January 22, 2022

Volume XII, Number 22

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January 20, 2022

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Army Corps Finalizes 41 Nationwide Permits for Activities in Jurisdictional Waters and Wetlands

On December 27, 2021, the U.S. Army Corps of Engineers (Corps) published a final rule modifying the Corps’ Nationwide Permit (NWP) program (December 2021 Final Rule). The December 2021 Final Rule reissued 40 existing NWPs and issued one new NWP.

As explained in our prior alert, in January 2021, the Corps published a final rule reissuing a subset of the existing NWPs (16 NWPs) and issuing four new NWPs (January 2021 Final Rule).   The December 2021 Final Rule reissued the 40 remaining NWPs not covered by the January 2021 Final Rule as well as one new NWP.  The December 2021 Final Rule relied on the same proposed rule as the January 2021 Final Rule, eliminating the need for a separate step in the rulemaking process. 

Background and Overview

NWPs are general permits issued by the Corps that streamline the agency’s review of certain categories of activities in federally jurisdictional waters and wetlands that have no more than minimal individual and cumulative adverse environmental impacts. The permits provide authorizations for those activities under Section 404 of the Clean Water Act (CWA), which covers discharges of dredge and fill material into jurisdictional waters and wetlands, and/or Section 10 of the Rivers and Harbors Act, which covers the construction of structures in or over navigable waters.  The purpose of the NWP program is to establish standard terms and conditions for protection of jurisdictional waters and wetlands, while also authorizing the activities to proceed with minimal delay and paperwork.

Changes to the NWP Program

The Final Rule changes several existing NWPs, including NWP 13 (Bank Stabilization); NWP 14 (Linear Transportation Projects); NWP 17 – Hydropower Projects; NWP 17 – Hydropower Projects; NWP 24 (Indian Tribe or State Administered Section 404 Programs); NWP 27 (Aquatic Habitat Restoration, Enhancement, and Establishment Activities); NWP 36 (Boat Ramps); NWP 41 (Reshaping Existing Drainage and Irrigation Ditches); NWP 49 (Coal Remining Activities); and NWP 53 (Removal of Low-Head Dams); NWP 54 (Living Shorelines).

  • NWP 13 – Bank Stabilization. The Corps modified this NWP by adding a note about so-called “living shorelines.” The note states that in coastal waters and the Great Lakes, living shorelines may be an appropriate option for bank stabilization, and may be authorized by NWP 54 (discussed below). Because the increased use of nature-based approaches such as living shorelines is a priority in the Biden Administration’s climate resiliency efforts, the Corps provided that such soft bank stabilization techniques should generally be considered first when project proponents consider the use of NWP 13. But the Corps noted there are many factors that should be taken into account in the proposed and verified bank stabilization project.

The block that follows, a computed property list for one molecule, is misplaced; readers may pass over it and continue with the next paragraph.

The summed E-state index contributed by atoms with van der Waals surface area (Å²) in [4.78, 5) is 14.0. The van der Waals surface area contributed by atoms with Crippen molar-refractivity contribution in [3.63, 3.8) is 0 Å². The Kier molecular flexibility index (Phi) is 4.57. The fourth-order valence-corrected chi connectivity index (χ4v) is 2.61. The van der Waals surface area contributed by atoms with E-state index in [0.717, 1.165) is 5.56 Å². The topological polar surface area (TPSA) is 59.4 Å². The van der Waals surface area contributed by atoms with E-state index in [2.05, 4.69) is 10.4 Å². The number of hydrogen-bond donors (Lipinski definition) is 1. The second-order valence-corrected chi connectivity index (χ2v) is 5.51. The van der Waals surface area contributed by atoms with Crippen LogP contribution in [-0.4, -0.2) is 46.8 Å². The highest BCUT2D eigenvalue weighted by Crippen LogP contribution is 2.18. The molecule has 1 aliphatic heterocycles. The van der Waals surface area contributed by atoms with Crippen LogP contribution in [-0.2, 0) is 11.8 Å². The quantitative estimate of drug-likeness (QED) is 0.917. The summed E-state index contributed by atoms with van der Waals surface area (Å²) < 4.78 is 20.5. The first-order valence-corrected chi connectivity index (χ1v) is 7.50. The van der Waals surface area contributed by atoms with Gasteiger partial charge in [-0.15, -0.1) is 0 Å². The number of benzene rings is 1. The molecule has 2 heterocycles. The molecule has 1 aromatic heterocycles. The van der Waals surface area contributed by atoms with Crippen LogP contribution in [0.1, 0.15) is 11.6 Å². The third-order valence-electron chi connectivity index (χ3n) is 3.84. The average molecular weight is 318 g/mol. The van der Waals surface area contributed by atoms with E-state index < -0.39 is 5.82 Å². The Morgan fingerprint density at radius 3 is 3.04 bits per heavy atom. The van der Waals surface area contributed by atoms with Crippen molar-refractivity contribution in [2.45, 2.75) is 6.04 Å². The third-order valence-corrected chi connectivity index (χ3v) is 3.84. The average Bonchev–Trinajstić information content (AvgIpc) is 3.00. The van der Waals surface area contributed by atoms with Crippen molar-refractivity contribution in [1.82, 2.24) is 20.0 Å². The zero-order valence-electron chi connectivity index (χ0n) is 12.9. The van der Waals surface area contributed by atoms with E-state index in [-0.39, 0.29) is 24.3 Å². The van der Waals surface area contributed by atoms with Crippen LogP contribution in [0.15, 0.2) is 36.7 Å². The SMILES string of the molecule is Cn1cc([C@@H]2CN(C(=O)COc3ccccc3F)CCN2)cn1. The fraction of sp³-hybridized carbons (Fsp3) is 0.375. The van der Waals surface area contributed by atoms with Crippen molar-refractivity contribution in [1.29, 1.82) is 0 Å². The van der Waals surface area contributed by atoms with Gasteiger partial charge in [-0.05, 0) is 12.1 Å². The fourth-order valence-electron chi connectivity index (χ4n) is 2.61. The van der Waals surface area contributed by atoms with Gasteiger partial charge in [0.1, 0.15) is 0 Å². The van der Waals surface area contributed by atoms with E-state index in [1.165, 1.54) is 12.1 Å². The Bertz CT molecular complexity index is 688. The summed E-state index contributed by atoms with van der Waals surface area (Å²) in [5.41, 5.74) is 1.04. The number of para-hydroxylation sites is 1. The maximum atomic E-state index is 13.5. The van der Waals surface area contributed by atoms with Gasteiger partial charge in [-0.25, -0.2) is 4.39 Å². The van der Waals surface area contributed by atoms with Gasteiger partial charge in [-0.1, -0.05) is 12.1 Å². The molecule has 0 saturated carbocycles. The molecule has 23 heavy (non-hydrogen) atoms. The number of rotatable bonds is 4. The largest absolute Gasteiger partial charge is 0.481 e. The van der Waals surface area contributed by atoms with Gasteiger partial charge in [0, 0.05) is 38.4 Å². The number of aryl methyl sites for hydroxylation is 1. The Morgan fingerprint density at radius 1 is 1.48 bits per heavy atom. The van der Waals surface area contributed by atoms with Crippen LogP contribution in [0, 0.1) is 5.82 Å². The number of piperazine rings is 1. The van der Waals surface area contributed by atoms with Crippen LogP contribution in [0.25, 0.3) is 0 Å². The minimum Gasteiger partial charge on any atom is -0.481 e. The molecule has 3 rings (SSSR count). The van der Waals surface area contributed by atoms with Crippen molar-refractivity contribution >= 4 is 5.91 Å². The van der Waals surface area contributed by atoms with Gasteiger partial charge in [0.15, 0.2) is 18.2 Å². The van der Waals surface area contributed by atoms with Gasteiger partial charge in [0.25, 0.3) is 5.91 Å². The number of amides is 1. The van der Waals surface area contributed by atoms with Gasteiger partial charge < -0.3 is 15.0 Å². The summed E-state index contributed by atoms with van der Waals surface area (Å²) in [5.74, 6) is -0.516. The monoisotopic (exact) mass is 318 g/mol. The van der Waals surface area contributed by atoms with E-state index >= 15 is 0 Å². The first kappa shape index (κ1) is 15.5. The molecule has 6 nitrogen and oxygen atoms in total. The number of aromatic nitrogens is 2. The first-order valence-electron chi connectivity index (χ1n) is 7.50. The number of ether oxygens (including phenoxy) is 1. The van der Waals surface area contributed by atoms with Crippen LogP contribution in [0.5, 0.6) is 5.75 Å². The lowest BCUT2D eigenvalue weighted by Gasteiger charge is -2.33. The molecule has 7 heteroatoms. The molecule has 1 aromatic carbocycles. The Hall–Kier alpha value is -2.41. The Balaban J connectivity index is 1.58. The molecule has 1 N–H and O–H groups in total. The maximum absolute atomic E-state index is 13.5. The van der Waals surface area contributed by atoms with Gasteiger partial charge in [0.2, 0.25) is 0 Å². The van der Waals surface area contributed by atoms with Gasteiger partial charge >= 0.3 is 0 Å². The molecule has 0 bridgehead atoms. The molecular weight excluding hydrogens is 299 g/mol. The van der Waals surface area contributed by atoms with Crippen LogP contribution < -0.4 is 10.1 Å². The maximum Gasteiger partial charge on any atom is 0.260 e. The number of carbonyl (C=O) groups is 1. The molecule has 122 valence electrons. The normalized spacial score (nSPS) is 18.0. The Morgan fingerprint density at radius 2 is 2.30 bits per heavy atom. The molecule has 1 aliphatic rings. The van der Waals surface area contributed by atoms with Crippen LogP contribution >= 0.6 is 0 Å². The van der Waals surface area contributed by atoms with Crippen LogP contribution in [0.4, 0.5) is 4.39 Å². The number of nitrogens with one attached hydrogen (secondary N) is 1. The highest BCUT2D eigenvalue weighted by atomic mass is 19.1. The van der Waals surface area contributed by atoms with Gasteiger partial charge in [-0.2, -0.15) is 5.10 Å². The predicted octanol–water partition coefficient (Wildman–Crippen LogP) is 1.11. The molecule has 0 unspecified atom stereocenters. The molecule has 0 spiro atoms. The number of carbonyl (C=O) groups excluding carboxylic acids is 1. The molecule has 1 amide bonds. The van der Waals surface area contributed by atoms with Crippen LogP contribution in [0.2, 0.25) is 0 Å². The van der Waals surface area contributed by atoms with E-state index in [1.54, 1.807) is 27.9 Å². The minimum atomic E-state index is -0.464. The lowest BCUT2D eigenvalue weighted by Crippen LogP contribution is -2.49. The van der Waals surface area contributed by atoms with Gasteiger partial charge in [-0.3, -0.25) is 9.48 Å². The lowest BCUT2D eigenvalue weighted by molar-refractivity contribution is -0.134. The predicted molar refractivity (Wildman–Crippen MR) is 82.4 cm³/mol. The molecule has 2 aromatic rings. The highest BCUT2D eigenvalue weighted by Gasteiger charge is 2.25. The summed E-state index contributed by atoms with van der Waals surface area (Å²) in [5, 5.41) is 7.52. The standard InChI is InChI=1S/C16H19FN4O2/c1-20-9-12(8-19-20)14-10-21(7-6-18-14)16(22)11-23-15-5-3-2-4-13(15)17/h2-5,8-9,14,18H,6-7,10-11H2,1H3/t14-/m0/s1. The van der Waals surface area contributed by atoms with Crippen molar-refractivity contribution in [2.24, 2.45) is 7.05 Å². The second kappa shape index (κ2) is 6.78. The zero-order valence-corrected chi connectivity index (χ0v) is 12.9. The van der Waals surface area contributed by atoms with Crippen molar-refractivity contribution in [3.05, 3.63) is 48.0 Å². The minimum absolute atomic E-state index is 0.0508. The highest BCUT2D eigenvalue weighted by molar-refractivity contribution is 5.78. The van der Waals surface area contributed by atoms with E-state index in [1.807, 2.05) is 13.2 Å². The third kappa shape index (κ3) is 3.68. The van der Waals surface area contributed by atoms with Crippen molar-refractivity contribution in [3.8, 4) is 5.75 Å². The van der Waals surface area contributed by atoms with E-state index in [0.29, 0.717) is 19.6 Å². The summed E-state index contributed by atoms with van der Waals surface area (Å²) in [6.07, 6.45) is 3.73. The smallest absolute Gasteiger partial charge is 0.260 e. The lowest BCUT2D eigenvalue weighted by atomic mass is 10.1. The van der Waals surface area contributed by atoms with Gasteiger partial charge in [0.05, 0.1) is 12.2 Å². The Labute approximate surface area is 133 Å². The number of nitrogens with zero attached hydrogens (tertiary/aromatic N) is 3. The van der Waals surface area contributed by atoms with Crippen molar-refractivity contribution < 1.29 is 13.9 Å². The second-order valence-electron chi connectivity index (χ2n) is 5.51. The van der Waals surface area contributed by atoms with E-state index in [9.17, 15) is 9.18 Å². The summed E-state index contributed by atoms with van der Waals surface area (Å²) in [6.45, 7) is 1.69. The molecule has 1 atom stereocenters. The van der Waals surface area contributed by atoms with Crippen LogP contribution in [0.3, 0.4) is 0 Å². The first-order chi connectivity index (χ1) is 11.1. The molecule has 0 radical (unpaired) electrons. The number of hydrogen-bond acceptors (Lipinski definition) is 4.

• NWP 14 – Linear Transportation Projects. NWP 14 covers activities associated with the construction, expansion, modification, or improvement of linear transportation projects in waters of the United States, and it previously provided examples of such projects including roads, highways, railways, trails, airport runways, and taxiways. The Corps modified this NWP by adding “driveways” to the list of examples of authorized activities The Corps defined “driveways” to apply broadly to include features that are used by vehicles to move to and from buildings and other facilities, and noted that the term “driveways” is not limited to driveways associated with single unit or multiple unit residences, or driveways used to go to and from commercial buildings, institutional buildings, or other types of buildings. The Corps stated that adding “driveways” to the list of examples of the types of projects covered by NWP 14 will provide clarity to the regulated public because the construction of a driveway may be the only activity that requires authorization from the Department of the Army if a residential development or a commercial or institutional development is constructed in uplands, and the driveway is needed to cross waters of the United States to provide vehicular access to the upland development.  The Corps also noted that discharges of dredged or fill material into waters of the United States for the construction or expansion of driveways may also be authorized by NWPs 29 and 39 as attendant features to residential developments and commercial and institutional developments.